With respect to respondent's argument that it was engaged in lawful "common situs" picketing, we need only mention that the employees of the primary employer were never present during the picketing,8 and the signs carried by the pickets failed to identify the primary employer as the target of the dispute. Thus, the standards set up by the Board in Sailors Union of the Pacific (Moore Drydock), 92 N.L.R.B. 547, were not met. N.L.R.B. v. Plumbers Union of Nassau County, Local 457, etc., 299 F.2d 497, 501 (2d Cir. 1962); N.L.R.B. v. International Hod Carriers, Etc., 285 F.2d 397, 400-402 (8th Cir. 1960).
Upon an examination of the entire record we conclude that the Board's findings are supported by substantial evidence.
A decree will be entered enforcing the order of the Board.
Local 254, Building Service Employees International Union, AFL-CIO
Section 8(b) (4) (ii) (B) makes it an unfair labor practice for the union —
(ii) to threaten, coerce, or restrain any person engaged in commerce or in an industry affecting commerce, where in either case an object thereof is —
* * * * *
(B) forcing or requiring any person to cease using, selling, handling, transporting, or otherwise dealing in the products of any other producer, processor, or manufacturer, or to cease doing business with any other person, or forcing or requiring any other employer to recognize or bargain with a labor organization as the representative of his employees unless such labor organization has been certified as the representative of such employees under the provisions of section 9: Provided, That nothing contained in this clause (B) shall be construed to make unlawful, where not otherwise unlawful, any primary strike or primary picketing.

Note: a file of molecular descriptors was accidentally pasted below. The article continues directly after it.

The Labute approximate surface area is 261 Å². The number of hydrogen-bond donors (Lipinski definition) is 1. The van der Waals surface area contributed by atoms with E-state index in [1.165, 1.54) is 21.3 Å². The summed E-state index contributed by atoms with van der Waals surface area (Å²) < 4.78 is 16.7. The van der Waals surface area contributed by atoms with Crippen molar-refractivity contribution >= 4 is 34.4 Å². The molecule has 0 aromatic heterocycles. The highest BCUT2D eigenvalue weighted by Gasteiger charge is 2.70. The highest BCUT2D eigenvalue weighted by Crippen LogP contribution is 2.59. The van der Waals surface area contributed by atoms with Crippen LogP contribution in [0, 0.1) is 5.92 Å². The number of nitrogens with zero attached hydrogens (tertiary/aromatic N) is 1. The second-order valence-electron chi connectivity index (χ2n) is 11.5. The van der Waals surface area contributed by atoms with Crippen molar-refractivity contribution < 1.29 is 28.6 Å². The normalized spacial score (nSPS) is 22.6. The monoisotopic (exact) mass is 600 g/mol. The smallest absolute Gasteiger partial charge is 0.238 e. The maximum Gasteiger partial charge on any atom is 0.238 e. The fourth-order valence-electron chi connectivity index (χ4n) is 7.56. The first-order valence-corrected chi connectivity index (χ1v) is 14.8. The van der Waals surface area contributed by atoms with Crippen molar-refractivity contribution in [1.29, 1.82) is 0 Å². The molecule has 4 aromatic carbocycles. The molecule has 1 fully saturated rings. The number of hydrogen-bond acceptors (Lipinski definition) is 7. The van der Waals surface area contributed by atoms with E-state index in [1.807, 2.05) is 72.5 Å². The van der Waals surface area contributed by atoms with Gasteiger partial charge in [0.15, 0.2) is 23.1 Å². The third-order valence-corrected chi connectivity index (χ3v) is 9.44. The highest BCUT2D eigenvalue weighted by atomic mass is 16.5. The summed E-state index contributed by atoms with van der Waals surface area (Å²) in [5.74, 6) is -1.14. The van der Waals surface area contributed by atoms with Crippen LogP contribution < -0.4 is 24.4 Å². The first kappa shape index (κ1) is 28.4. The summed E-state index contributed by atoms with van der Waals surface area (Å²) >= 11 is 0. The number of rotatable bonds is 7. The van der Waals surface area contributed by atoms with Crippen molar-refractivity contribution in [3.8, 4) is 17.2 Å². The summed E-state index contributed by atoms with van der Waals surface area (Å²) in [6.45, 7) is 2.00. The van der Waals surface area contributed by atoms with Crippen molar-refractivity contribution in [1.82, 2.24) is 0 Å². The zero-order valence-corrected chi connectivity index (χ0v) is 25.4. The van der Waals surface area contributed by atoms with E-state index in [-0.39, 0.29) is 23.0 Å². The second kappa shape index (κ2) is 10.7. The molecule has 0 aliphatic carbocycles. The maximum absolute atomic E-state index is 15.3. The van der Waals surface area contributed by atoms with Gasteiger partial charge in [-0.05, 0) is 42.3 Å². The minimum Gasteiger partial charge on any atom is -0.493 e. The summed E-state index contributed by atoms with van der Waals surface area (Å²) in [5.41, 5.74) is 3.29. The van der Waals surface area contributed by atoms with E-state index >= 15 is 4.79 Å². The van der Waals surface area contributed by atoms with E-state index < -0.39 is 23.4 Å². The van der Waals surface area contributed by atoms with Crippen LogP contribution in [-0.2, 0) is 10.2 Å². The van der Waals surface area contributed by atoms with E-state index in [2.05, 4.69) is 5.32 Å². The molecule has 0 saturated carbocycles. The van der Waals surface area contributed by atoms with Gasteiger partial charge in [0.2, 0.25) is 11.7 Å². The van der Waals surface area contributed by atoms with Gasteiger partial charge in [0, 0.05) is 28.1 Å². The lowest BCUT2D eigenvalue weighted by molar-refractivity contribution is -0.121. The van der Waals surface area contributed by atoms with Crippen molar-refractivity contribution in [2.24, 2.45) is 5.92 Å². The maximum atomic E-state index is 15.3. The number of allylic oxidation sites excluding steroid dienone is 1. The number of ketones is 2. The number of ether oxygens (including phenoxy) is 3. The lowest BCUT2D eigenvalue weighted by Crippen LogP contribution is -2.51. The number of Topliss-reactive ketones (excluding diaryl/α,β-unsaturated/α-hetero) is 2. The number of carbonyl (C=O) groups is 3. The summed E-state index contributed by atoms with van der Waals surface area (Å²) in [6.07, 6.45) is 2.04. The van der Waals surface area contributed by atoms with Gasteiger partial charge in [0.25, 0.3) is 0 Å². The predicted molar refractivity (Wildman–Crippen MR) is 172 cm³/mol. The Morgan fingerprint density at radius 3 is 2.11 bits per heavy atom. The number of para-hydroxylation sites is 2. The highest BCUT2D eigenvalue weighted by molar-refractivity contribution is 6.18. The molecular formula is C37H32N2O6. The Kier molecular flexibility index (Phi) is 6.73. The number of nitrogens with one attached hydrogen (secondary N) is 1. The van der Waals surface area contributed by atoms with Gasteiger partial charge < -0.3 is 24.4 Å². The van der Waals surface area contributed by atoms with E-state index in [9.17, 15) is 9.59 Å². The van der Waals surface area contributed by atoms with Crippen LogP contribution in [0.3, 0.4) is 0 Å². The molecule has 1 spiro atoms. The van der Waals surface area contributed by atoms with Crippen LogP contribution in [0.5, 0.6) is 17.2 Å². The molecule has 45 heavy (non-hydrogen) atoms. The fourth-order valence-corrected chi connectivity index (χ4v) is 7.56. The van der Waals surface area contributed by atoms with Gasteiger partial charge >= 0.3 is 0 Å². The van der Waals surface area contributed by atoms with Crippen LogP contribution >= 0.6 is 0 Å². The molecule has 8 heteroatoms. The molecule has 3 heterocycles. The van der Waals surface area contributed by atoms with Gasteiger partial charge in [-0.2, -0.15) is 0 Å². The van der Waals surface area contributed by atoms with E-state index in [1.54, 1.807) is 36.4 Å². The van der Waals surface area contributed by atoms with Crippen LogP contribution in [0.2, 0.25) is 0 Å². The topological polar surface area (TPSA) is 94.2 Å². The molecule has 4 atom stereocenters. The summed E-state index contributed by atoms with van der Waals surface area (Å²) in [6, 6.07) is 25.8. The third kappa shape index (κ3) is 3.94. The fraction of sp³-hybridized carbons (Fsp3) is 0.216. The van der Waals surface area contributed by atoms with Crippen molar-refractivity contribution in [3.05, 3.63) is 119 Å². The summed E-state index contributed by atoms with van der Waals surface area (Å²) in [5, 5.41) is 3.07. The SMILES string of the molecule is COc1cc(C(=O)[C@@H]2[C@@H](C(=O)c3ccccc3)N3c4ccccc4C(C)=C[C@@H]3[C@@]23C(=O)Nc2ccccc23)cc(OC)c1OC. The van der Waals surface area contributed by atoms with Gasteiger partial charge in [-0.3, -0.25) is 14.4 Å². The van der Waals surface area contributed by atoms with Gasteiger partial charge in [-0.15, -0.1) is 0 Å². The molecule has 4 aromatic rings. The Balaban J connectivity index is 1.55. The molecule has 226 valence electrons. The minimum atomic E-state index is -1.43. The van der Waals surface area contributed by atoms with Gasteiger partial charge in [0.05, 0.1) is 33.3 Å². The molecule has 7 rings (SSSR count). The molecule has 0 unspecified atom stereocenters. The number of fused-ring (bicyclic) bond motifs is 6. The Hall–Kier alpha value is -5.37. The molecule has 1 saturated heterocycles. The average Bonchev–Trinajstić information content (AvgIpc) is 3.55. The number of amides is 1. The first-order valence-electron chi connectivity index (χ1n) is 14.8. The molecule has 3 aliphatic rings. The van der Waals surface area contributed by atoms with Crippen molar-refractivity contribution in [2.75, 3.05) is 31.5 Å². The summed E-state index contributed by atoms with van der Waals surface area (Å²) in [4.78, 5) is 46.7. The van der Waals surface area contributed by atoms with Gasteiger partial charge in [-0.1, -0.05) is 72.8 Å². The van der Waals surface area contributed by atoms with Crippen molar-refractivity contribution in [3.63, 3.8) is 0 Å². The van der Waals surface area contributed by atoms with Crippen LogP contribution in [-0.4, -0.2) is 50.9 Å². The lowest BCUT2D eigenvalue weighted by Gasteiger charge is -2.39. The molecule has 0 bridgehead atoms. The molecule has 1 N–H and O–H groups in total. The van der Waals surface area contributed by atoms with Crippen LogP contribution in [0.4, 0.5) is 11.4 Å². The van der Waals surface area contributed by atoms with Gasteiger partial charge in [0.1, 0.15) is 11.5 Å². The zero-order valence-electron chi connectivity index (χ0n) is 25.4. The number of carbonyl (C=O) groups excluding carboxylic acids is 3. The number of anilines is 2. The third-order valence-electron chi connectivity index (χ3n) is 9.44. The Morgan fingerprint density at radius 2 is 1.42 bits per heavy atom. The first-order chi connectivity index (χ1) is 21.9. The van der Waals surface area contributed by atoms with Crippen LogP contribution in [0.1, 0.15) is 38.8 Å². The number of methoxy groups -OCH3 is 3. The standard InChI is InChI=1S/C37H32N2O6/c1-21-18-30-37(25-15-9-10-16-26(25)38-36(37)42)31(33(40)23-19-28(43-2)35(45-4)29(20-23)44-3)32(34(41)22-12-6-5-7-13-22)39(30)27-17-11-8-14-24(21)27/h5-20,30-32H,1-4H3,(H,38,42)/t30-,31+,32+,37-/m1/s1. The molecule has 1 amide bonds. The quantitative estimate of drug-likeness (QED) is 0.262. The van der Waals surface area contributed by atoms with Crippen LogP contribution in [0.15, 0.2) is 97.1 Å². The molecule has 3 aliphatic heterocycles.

The Chief of Ticket Sales for United's three Boston offices testified that on April 17th during a conversation at the Statler-Hilton office, Kofman, a union organizer, indicated to him "* * * that he didn't think I would like to see pickets outside our ticket office." The assistant sales manager for United in Boston testified that on the same day at the Stuart Street office, Kofman "told me that the local now had the authority to strike * * * picket our premises" and when asked when such picketing might start, Kofman replied that he didn't know but "It could be the following day, or a week hence. * * *" He further testified that at a meeting the following day at the Stuart Street office at which United's district sales manager and the two union officials were also present, the district sales manager asked Buffum (the other union official) "`What would you like us to do.'" Buffum suggested that United hire a cleaner who was a union employee. After being told that United was satisfied with University's services and that the quarrel was with the cleaner and not with United, Buffum "* * * again pointed out that we would have pickets in front of our places of business and that perhaps we wouldn't like that and we agreed that we wouldn't."
A & P's divisional purchasing agent who received the call reported the conversation as follows: "He said they had just heard from the union headquarters * * * that they had permission to picket University Cleaning and I said, `So what has that got to do with me?' Well, he said that it might involve the picketing of some of our stores. So I said, `Do you have a right to picket our stores, you have no fight with us?' He said, `We have permission to, I didn't say we were going to, but we have permission to do it.'"
See n. 4
See n. 3
The cleaning service
With the exception of the window washers who work at A & P during store hours only about one-half hour a week, usually on Tuesday morning